PORT ANGELES — The aluminum cut-outs of Roosevelt elk herds that have appeared on Olympic National Park visitor centers have also settled at the Port Angeles Fine Arts Center.
The installation that appeared at the Olympic National Park Visitor Center in Port Angeles and at the Hoh Rain Forest Visitor Center in early April will be available for viewing through Labor Day, while the elk artwork at the art center at 1203 E. Lauridsen Blvd., which were installed Saturday, will be on display through Aug. 1.
The elk are part of Conservation From Here, an exhibit that includes original art by Joseph Rossano inspired by historical artifacts from Sagamore Hill, the home of Theodore Roosevelt.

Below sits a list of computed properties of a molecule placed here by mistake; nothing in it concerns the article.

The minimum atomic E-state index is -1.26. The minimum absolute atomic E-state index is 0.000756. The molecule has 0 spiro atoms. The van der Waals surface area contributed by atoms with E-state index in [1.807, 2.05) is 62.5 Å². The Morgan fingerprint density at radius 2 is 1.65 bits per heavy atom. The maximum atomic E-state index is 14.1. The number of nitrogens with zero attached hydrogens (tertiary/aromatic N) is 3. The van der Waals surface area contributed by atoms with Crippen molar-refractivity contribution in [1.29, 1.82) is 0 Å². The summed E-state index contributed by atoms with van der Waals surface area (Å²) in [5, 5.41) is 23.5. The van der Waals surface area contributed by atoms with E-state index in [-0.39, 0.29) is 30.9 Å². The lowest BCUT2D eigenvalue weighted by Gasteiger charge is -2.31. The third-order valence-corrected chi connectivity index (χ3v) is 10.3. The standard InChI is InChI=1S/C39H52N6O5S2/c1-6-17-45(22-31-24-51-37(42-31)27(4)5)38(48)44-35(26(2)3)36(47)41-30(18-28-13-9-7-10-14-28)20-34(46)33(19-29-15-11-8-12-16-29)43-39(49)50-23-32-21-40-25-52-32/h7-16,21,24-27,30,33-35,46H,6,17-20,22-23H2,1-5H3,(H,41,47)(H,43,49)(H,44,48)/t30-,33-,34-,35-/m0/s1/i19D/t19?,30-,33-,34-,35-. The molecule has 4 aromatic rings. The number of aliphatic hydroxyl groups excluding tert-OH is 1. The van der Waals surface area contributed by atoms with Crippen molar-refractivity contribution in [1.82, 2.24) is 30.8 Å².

“The elk are cut from shining recycled aluminum and the reflections we see in them — of ourselves and our surroundings — are a reminder that we can all be conservationists in our own way, wherever we are,” said Penny Wagner, park spokesperson, in a press release.
Roosevelt elk are named after Teddy Roosevelt and are a living legacy of a celebrated conservationist, Wagner said.
By 1909, the Roosevelt elk herds had shrunk dramatically and were hitting critical levels for survival. Using the Antiquities Act, President Roosevelt redesignated 615,000 acres of the Olympic Forest Reserve as Mount Olympus National Monument in an effort to preserve the native habitat of the elk herds. Today, Olympic National Park is home to the largest unmanaged herd of Roosevelt elk in the Pacific Northwest.
“All wildlife is protected in the park. So, while you can get close to the artwork to capture that perfect image, always observe Roosevelt elk from a distance. Keep at least 50 yards (half the length of a football field) between you and any park wildlife,” Wagner said.
For more information on the exhibit and the artist, Joseph Rossano, visit conservationfromhere.org.